By Michael Rau
August 4, 2008
Our topic today is somewhat loftier than usual. I want to talk about green technology.
Before I go any further, I want to disclose that I am an unabashed tree-hugger, have been my whole life.
But whether or not you are environmentally conscientious on a personal level is irrelevant.
Anyone who pays for energy in any form has a stake in whether or not we make the right decisions about our future energy resources. Our children and their children will benefit or suffer from our actions.
Sadly, this discussion is only taking place now because of skyrocketing petroleum prices. Fortunately, a few far-sighted people who, like myself vividly remember the energy crisis of the 1970s, quietly continued developing technologies that today are utterly viable. So we now have the opportunity to push beyond the primitive science behind burning carbon-based fuels to produce energy.
I won't claim to be an expert, but I know a lot about green technology. I've been studying it for 30 years. So when I say that I support Al Gore's plan to produce all domestic electricity from renewable resources in 10 years, I do so, not because of my personal sense of environmental stewardship, but because I know it's a completely achievable goal, both technologically and economically.
Electricity is one of the easiest phenomena in nature to generate. I can come up with at least 10 environmentally sound methods in use now. I wish I had the space to tell you about all of them, but it would take pages.
Right now, it is considerably more costly per kilowatt/hour to produce electricity with those methods than from carbon-fueled power plants, but consider this: The higher cost is borne up front, and once in operation, power generation using green methods requires little or no fuel, meaning operational costs are radically lower.
But more significantly, the biggest issue in terms of higher costs is simply one of economy-of-scale. The cost of any technology plummets once mass production kicks in. The more these green technologies are developed and produced, the less they'll cost.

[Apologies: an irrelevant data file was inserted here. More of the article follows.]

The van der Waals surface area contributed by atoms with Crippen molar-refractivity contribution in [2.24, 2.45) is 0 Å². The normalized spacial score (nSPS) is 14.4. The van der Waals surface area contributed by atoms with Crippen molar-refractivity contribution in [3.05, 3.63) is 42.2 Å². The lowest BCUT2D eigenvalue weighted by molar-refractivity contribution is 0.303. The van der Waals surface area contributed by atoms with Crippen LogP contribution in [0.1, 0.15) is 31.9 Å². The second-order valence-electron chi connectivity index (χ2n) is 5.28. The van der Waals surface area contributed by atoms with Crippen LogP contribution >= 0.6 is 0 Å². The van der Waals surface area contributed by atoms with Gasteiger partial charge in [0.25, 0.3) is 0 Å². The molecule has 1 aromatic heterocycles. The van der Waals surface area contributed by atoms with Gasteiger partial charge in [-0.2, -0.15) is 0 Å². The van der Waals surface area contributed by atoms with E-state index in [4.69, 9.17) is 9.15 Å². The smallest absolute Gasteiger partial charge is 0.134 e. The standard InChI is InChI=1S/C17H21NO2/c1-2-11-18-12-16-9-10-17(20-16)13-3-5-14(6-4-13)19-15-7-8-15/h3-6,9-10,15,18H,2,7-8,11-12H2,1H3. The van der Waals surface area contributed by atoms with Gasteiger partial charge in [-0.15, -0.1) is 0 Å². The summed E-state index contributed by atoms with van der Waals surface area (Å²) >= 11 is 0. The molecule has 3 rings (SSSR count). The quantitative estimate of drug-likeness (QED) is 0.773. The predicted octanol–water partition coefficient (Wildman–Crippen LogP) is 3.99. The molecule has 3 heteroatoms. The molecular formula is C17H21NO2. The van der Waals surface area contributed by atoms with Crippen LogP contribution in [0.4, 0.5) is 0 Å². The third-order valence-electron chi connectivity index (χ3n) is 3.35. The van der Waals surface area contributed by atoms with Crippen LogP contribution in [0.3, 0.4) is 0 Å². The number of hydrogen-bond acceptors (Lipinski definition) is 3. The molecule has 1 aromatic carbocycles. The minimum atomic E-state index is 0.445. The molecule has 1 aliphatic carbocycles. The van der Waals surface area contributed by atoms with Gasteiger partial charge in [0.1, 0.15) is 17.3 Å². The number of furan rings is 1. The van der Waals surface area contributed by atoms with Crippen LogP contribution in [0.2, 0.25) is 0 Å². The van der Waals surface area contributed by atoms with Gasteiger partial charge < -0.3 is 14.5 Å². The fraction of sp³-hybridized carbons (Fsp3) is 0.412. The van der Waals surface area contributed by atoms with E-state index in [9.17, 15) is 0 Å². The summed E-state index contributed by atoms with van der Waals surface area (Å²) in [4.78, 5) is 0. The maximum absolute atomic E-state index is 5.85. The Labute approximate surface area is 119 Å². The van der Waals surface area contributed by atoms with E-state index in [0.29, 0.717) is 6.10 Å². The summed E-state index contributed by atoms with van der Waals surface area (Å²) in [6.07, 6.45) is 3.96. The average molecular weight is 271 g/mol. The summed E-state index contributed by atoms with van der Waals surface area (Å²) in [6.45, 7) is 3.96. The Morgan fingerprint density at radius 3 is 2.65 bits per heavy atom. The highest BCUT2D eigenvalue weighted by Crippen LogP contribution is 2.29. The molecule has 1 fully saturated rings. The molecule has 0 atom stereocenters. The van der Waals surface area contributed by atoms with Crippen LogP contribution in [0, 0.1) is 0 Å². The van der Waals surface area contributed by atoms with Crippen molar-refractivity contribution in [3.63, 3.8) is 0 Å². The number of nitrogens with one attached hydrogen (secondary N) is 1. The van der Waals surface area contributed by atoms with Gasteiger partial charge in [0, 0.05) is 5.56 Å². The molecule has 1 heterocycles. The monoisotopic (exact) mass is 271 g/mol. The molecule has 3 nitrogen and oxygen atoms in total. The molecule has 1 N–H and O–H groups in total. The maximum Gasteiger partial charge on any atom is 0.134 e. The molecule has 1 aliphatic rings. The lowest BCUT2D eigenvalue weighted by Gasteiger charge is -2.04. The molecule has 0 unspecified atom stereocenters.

The problem in moving in this direction is tied to the complex geopolitics of petroleum.
The oil and coal industries are among the most politically powerful in history. They have deep pockets and powerful friends in Washington. Their actions affect every other industry, and they have no compunction about manipulating the market to increase their profits.
In addition, the global nature of petroleum production and the politics of dealing with oil-producing countries means that a country like Saudi Arabia can exert tremendous influence over the U.S. economy. If these same companies started moving towards becoming energy producers instead of just carbon fuel producers, they would reap the profits and insure their viability indefinitely.
Think I'm crazy? At least one oilman doesn't. T. Boone Pickens is a legend among Texas oilmen. Pickens has acted in what I consider to be the most logical, responsible and honorable manner possible in terms of energy entrepreneurship. He's taking his fortune and investing it in green technology, in this case electricity generation through wind power. But Pickens has taken it up a notch by spending his own money to promote his plan, appropriately called "The Pickens Plan," on TV and online (http://www.thepickensplan.com).
Within his musings, Pickens makes it very clear that he considers our addiction to foreign oil to be a grave threat to our national security. He believes no amount of new domestic drilling will offset this addiction. In the seven to 10 years necessary to see the first drop of oil from any new domestic drilling, we can eliminate the need for at least five times more oil than it would ever produce by moving to electricity produced from renewable resources.
So, even if you feel no sense of responsibility in terms of being a good steward of your home planet, you should still embrace green technology. There's infinite profit potential, which should appeal to the hard-core capitalists. Plus, our national security gains tremendous protection from foreign influence. With this in mind, I challenge anyone to come up with a valid reason why we shouldn't move toward energy independence — something we will never again be able to achieve with carbon-based fuels.
We have the technology. The only question is, do we have the will to stand up to powerful interests that stubbornly resist change even when the stakes are so high?
Michael Rau is a mass-communications consultant in Virginia Beach. To send feedback or view past columns, go to http://dailypress.asoundidea.com.
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